By creating a Subscription table and accumulating known and unknown subscriber data we can then add a Foreign Key for the audit table. The table contains data specific to the subscriber and is now managed through the subscription process. While there are some duplicate data fields at present this is a temporary step until we clean up the customer and supplier data into a single user data table. At that point, we will remove the duplicate fields and use further Foreign Keys.

Thinking about your schema is vital as you develop your application. While you may find you adapt it as you build functionality, seeing clear relationships and dependencies is key to underpinning clean code. I have taken on projects in which the database has no Foreign Keys and they are always more difficult to maintain and enhance. You will benefit from not trying to save time in developing one feature as it will almost always make dependant changes or requirements harder to implement.

If you have any comments or thoughts around this post then please contact me via twitter or email.

Storing Enumerations In SQL Server


SQL Server does not support Enumerated data types so please stop trying to force them into it.

Enumerations are used to declare a type that groups named constants. Most languages have them in a given form going as far back as Ada. In C# you declare an enumeration as follows:

public enum Colour

A common use for enumerations is to apply a label for grouped constant values. So the above may be written as:

public enum Colour
    Red = 1, 
    Green = 2, 
    Blue = 3, 
    Yellow = 4

There are lots of articles on the wider web about using enumerations in your language. This post is about the misuse of enumerations which is not only bad design but has a major impact on your project.

Storing an enumeration value in the database may seem appealing. You define your Colour enumeration and define your entity class.

public class Entity
    public Colour EntityColour{get; set;}

You define your SQL table column to be an int and add the scaffolding code to handle your crud operations. It all works and you move on.

Only a little while later someone else has to write a query on your table containing your Colour values. They have no idea what the values represent. Is 1 red or green or blue? Who knows. They start the process of tracking down who wrote the code. Soon they arrive at your desk but it is 4 months since you last looked at the Colour code. So you have to open the code and find the enumeration declaration and provide them with the details. Now they have the details they end up with a nasty CASE block in their query like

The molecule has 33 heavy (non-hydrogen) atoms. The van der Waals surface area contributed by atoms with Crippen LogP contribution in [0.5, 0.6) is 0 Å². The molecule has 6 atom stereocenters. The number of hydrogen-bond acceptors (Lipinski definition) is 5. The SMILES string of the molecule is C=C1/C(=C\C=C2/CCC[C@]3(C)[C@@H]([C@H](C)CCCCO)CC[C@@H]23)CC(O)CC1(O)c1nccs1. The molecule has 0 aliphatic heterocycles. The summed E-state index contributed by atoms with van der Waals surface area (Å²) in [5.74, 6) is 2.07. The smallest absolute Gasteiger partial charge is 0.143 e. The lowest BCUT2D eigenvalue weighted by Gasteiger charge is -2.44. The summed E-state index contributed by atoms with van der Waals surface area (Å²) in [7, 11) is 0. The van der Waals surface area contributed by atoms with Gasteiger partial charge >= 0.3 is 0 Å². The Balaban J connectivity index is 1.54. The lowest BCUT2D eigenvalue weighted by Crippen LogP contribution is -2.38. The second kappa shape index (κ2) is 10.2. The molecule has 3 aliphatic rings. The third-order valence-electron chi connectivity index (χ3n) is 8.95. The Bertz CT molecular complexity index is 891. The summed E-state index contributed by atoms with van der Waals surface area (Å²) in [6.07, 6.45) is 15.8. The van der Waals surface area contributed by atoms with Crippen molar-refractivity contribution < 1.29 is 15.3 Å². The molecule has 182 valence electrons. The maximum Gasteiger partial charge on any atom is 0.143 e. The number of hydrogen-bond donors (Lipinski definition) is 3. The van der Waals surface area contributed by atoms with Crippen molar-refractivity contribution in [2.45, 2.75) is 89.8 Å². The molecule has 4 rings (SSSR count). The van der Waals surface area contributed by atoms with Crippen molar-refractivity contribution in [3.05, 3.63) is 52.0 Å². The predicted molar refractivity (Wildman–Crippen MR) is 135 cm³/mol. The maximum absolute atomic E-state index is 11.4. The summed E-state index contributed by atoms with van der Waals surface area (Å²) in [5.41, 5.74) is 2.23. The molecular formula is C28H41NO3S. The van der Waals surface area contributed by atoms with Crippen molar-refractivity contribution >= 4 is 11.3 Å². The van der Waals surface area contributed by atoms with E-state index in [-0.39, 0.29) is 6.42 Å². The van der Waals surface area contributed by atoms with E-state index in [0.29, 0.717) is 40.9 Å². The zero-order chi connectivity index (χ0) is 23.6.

WHEN Colour = 1 THEN 'Red'
END AS Colour

Removing magic numbers in our code by using enumerations, we have complicated the data schema. The better approach is to use a lookup table in your database. We then create a relationship via a Foreign Key with the table that stores our Colour data. Again there are plenty of articles on defining database tables and relationships. The point of this post is to show that storing enumeration values in the database is wrong. It leads to a confusing data schema and difficult to maintain code. Using a well-defined database schema will result with an extra Colour type in your code and an easy to follow validated dataset that is built on a standard join.

This article has made enumerations sound like they shouldn’t be used and that’s not that case at all. In a future post I will cover how and when to use them effectively.

If you have any thoughts around this post then please contact me via twitter or email.

180-Degree Review Experiment - Part 1

Photo: Charles 🇵🇭 - Unsplash

I decided to try an experiment this week.

I have asked my team, juniors through to seniors I have worked with for over 10 years, to each write a full review, on me.

Why? Well, I undertake reviews of each of my team every three months. I have written before that this is a useful technique when running remote teams. It ensures that issues do not get to brew for too long and I can hear what’s going well and what needs improving. It also means that the team get quality one on one time with me. The reviews are simply an informal chat. We can cover anything from particular work to development techniques and training plans. I make the effort to write up the conversations and the employee gets to comment and sign them off. We can then review progress on each next review.

During reflection on the first half of the year and how its been going it occurred to me that those reviews are generally one way. I gave thought to why this was the case and how much impact doing the reviews via video chat can have. Does my team have feedback that they would not be comfortable to share in person? Does the time limit we try to stick to mean that we never get to 180-degree feedback? Have I just never asked the questions?

So I have sent the whole team a blank review form. What should I be doing? What have I done well and not done well? What should I think about focusing on? They can write as much as they like and I have made it clear that the aim is to give me direction. There is no comeback and if they don’t want to discuss points with me they don’t have to.

They have two weeks to complete them and send them back. I will follow up in a few weeks time on the results and if it was a useful exercise.

To be honest, I have never felt quite so exposed.

If you have any comments around this post then please contact me via twitter or email.